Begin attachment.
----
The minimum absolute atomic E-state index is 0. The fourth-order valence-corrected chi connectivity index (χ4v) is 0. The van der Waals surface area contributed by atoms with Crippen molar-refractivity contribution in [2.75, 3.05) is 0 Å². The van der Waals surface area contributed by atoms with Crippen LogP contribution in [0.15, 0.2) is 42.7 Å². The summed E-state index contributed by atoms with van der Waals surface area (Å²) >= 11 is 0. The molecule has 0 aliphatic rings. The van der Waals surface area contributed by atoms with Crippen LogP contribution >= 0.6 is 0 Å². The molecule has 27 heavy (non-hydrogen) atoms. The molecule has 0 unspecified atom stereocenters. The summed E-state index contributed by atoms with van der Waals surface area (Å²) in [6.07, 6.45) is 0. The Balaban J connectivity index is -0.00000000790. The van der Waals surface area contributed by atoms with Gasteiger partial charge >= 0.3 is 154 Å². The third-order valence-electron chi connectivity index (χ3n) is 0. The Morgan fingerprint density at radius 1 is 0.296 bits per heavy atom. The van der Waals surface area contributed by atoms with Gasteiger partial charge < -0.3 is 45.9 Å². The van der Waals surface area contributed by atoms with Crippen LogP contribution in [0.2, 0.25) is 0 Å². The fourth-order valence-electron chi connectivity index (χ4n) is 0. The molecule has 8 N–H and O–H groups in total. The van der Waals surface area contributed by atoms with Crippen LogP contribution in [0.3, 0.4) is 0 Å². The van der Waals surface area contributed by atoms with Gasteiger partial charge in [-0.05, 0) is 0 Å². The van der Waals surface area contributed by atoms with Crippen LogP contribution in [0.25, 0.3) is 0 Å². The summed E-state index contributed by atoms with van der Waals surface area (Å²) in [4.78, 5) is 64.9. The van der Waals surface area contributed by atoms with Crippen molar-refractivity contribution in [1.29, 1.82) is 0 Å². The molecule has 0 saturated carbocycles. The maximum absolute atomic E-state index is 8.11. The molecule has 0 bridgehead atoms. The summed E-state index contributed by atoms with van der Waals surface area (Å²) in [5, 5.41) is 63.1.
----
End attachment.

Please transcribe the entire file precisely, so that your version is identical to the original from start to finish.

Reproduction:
The minimum absolute atomic E-state index is 0. The fourth-order valence-corrected chi connectivity index (χ4v) is 0. The van der Waals surface area contributed by atoms with Crippen molar-refractivity contribution in [2.75, 3.05) is 0 Å². The van der Waals surface area contributed by atoms with Crippen LogP contribution in [0.15, 0.2) is 42.7 Å². The summed E-state index contributed by atoms with van der Waals surface area (Å²) >= 11 is 0. The molecule has 0 aliphatic rings. The van der Waals surface area contributed by atoms with Crippen LogP contribution >= 0.6 is 0 Å². The molecule has 27 heavy (non-hydrogen) atoms. The molecule has 0 unspecified atom stereocenters. The summed E-state index contributed by atoms with van der Waals surface area (Å²) in [6.07, 6.45) is 0. The Balaban J connectivity index is -0.00000000790. The van der Waals surface area contributed by atoms with Gasteiger partial charge >= 0.3 is 154 Å². The third-order valence-electron chi connectivity index (χ3n) is 0. The Morgan fingerprint density at radius 1 is 0.296 bits per heavy atom. The van der Waals surface area contributed by atoms with Gasteiger partial charge < -0.3 is 45.9 Å². The van der Waals surface area contributed by atoms with Crippen LogP contribution in [0.2, 0.25) is 0 Å². The fourth-order valence-electron chi connectivity index (χ4n) is 0. The molecule has 8 N–H and O–H groups in total. The van der Waals surface area contributed by atoms with Crippen LogP contribution in [0.3, 0.4) is 0 Å². The van der Waals surface area contributed by atoms with Gasteiger partial charge in [-0.05, 0) is 0 Å². The van der Waals surface area contributed by atoms with Crippen LogP contribution in [0.25, 0.3) is 0 Å². The summed E-state index contributed by atoms with van der Waals surface area (Å²) in [4.78, 5) is 64.9. The van der Waals surface area contributed by atoms with Crippen molar-refractivity contribution in [1.29, 1.82) is 0 Å². The molecule has 0 saturated carbocycles. The maximum absolute atomic E-state index is 8.11. The molecule has 0 bridgehead atoms. The summed E-state index contributed by atoms with van der Waals surface area (Å²) in [5, 5.41) is 63.1.